Cholesterol-lowering statin drugs and muscle pain
Dear Dr. Mirkin:
Why do cholesterol-lowering statin drugs cause muscle pain and muscle damage?
Answer: We don't know. Only a small percentage of those who take statin drugs suffer muscle pain and damage, those most likely to have muscle pain from statins are the ones who exercise. The more vigorously you exercise, the more likely you are to suffer muscle pain and damage from statins.
A recent study from Texas A&M shows that among older men who start a muscle strengthening program, those who have the highest rise in blood levels of the bad LDL cholesterol are the ones who gain the most muscle strength and size (Journal of Gerontology, May 6, 2011). Every cell membrane is made up of millions of cholesterol molecules. This study implies that the so-called "bad" LDL cholesterol can be good because it brings cholesterol to the damaged muscle to hasten healing and promote muscle growth.
All training for strength involves taking a workout so intense that it damages the muscles and causes soreness on the next day. Then you are supposed to have easy workouts for as many days as it takes for muscles to heal and the soreness to diminish. When your muscles feel better, you take another hard workout that damages your muscles again.
Statin drugs block the “bad” LDL cholesterol and delay healing, so it can take longer for athletes to recover from their hard days and they are not able to be as competitive as they would be if they were not taking these drugs.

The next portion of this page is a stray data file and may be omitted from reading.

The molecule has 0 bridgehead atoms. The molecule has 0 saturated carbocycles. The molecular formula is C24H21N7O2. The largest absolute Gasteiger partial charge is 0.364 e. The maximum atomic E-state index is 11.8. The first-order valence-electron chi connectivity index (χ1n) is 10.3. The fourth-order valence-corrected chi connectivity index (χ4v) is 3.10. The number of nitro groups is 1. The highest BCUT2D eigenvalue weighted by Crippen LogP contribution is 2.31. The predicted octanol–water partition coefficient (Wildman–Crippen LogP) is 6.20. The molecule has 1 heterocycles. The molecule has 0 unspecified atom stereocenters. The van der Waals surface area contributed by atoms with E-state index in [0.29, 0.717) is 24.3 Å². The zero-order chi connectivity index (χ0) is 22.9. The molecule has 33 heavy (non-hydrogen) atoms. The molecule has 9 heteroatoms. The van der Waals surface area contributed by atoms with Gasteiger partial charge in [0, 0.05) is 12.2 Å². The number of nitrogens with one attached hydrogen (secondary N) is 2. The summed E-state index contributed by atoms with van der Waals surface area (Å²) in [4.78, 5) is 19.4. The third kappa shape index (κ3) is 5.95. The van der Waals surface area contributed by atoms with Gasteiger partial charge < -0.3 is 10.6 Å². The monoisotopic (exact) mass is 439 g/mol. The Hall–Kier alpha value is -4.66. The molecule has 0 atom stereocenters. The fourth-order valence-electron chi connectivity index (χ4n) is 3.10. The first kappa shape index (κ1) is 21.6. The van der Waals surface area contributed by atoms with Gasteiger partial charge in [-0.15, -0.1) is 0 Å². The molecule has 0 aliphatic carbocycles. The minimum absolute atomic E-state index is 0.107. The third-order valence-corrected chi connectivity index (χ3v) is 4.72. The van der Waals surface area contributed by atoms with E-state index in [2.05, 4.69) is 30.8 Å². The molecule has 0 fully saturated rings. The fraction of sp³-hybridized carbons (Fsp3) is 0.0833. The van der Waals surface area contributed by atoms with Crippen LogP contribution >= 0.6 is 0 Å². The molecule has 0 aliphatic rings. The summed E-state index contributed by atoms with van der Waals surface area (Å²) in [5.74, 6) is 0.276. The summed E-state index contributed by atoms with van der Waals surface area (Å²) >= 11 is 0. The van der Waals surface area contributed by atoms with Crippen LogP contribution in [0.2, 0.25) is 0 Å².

If you take statins, you should realize that most people can lower their bad LDL cholesterol without taking drugs. However, many people are not willing to make the necessary lifestyle changes:
- lose excess weight
- avoid sugared drinks and foods with added sugar
- eat large amounts of fruits and vegetables
- avoid red meat
- get blood levels of vitamin D3 above 75 nmol/L (30 ng/L)
- check with your doctor and start an exercise program or increase the intensity of your current exercise. People with blocked arteries leading to the heart can suffer heart attacks when they exercise intensely.
About the author
A practicing physician for more than 40 years and a radio talk show host for 25, Dr. Mirkin is a graduate of Harvard University and Baylor University College of Medicine. He is one of a very few doctors board-certified in four specialties: Sports Medicine, Allergy and Immunology, Pediatrics and Pediatric Immunology.
Read more at www.drmirkin.com.